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Posted on : Friday 22nd May 2020 01:33 PM

Oil Density Analysis: The When and Why

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The density attribute is extremely important for oil analysis in predictive maintenance as it plays a key role in the lubricant performance and therefore in the performance of the machinery. See in the following post how this occurs and the importance of oil density analysis to ensure the functionality of your systems. 

What is the analysis of oil density and how important is it?

Density is a key property of a fluid and is given by the ratio of its specific mass to a known volume (d = m / V). The water, reference standard, has a density of 1, 000 kg / m³ by definition. Already the oils vary between 700 kg / m³ and 950 kg / m³. That is why most oils float in water: they are less dense than it. Some Group IV base oils of the API system, however, may be more dense and sink into the water.

That is why, when there are excess moisture problems in your lubrication system, water decants at the bottom of the tank and can be drained first when the lid or valve is opened. In the case of denser oils, such as those in Group IV, the opposite occurs, and water floats on the lubricant.

For the API classification, however, the density measure is made differently, using an inverse scale comparison. In this system, the value 10 is assigned to water, and any fluid having a higher value than it has a density less than water and will float therein; Anything less than 10 will be heavier and will sink.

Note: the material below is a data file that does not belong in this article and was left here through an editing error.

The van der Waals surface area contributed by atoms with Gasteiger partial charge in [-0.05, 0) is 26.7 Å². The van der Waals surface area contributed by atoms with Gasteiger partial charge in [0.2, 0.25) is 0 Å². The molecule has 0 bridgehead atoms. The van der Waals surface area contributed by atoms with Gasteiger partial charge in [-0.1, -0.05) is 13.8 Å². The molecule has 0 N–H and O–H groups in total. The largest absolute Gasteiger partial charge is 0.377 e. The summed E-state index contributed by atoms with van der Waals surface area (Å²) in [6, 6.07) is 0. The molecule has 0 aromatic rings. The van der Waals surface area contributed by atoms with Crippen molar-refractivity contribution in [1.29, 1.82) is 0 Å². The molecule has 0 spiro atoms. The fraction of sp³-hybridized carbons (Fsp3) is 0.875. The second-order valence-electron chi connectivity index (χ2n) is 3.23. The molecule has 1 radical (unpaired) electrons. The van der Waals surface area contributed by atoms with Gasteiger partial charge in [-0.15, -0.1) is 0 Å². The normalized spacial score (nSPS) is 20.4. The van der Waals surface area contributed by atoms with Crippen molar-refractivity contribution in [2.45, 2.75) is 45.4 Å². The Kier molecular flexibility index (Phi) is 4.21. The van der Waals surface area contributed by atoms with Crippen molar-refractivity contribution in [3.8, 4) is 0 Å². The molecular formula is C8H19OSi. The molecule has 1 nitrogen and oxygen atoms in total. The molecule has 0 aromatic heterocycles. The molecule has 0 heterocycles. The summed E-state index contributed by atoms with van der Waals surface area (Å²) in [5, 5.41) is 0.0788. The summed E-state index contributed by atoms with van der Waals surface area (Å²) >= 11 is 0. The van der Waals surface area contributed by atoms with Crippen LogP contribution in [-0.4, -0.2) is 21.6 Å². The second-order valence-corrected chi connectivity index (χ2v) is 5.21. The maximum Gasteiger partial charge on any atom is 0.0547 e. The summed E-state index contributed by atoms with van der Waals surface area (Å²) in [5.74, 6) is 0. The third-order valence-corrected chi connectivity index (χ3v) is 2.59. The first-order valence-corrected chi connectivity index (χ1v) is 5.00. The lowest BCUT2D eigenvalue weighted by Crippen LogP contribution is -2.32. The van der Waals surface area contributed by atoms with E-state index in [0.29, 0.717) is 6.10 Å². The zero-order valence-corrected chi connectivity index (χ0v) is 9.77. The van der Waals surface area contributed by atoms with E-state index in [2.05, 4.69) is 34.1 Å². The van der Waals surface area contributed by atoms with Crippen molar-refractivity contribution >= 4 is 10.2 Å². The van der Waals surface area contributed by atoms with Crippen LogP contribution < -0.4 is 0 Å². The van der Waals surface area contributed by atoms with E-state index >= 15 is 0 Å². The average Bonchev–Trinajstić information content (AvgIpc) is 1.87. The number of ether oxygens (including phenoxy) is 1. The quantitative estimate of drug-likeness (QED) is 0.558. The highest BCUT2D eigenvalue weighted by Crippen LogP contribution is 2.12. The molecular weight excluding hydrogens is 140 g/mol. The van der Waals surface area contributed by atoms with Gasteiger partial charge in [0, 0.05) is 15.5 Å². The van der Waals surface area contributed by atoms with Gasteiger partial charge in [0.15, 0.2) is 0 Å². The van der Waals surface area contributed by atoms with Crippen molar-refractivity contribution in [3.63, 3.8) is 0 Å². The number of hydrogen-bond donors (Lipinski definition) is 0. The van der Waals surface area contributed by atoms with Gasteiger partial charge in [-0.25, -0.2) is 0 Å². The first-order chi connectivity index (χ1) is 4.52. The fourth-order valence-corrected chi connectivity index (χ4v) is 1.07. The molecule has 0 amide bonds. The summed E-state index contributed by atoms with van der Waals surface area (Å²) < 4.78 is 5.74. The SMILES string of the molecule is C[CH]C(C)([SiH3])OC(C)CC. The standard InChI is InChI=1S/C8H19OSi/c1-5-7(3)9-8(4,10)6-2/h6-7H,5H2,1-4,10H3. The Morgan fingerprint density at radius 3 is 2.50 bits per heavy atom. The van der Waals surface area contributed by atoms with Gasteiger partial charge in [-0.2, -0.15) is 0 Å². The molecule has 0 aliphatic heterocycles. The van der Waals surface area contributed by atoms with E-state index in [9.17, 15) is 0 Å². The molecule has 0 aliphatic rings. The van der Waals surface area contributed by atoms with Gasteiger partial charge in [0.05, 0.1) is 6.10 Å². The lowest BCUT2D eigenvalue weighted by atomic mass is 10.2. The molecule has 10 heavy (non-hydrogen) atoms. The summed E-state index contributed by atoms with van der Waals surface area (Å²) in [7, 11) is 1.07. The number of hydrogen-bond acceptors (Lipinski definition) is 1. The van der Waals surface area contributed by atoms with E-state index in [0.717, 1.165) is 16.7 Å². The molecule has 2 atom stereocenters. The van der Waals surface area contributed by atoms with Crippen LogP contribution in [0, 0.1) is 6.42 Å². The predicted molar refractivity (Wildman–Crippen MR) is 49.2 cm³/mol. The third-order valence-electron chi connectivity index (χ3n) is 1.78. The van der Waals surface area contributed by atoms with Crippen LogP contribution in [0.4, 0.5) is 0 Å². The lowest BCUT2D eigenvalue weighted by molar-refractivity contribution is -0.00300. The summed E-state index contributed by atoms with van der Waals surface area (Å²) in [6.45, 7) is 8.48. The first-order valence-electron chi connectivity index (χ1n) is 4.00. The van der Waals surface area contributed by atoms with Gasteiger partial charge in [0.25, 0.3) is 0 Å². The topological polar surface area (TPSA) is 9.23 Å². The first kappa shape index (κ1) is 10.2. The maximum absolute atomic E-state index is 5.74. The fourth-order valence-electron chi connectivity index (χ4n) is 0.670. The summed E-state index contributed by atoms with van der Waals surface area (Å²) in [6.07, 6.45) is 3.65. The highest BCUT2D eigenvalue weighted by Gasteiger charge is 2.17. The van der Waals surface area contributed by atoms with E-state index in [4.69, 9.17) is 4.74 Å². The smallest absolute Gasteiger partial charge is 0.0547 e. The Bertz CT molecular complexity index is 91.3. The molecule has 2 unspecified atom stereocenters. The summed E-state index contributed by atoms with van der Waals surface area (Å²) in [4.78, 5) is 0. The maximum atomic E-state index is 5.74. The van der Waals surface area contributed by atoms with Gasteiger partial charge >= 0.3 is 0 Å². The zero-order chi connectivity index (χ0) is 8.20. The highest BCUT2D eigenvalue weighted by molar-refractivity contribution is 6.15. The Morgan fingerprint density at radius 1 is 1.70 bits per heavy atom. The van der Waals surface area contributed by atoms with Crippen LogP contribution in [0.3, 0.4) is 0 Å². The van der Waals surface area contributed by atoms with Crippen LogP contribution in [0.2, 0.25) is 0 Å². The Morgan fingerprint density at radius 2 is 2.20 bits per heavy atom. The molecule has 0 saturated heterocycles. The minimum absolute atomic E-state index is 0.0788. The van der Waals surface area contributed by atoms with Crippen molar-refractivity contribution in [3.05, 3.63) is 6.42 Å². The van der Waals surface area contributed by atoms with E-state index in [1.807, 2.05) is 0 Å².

An important characteristic of the density is that it varies according to the temperature of the oil in reverse: the higher the temperature, the lower the density.

The density value of a fluid is used in calculations of viscosity, the most important property of a lubricant. This is therefore the main reason for performing the oil density analysis: without such information, it will not be possible to determine the viscosity.

How does density affect lubricants and machines?

As mentioned, to know the viscosity of a fluid, one must first know its density. Knowing this value, we can verify that, with increasing density of a lubricant, the fluid becomes thicker. One of the consequences of this is that any particles dissolved in this fluid will take longer to decant.

In relation to hydraulic systems, this information is extremely important as it means that the mechanism will be exposed to particulate contamination for longer. Hydraulic assemblies are very sensitive to any type of contamination, and longer residence time of these suspended particles can cause problems such as cavitation, corrosion and clogging of the valves by formation of sludge in the oil.

On the other hand, high density fluids can help control contamination. In this case, the longer period of flotation in the liquid facilitates the removal of particles through filtration or other mechanisms, aiding the process of cleaning the assembly.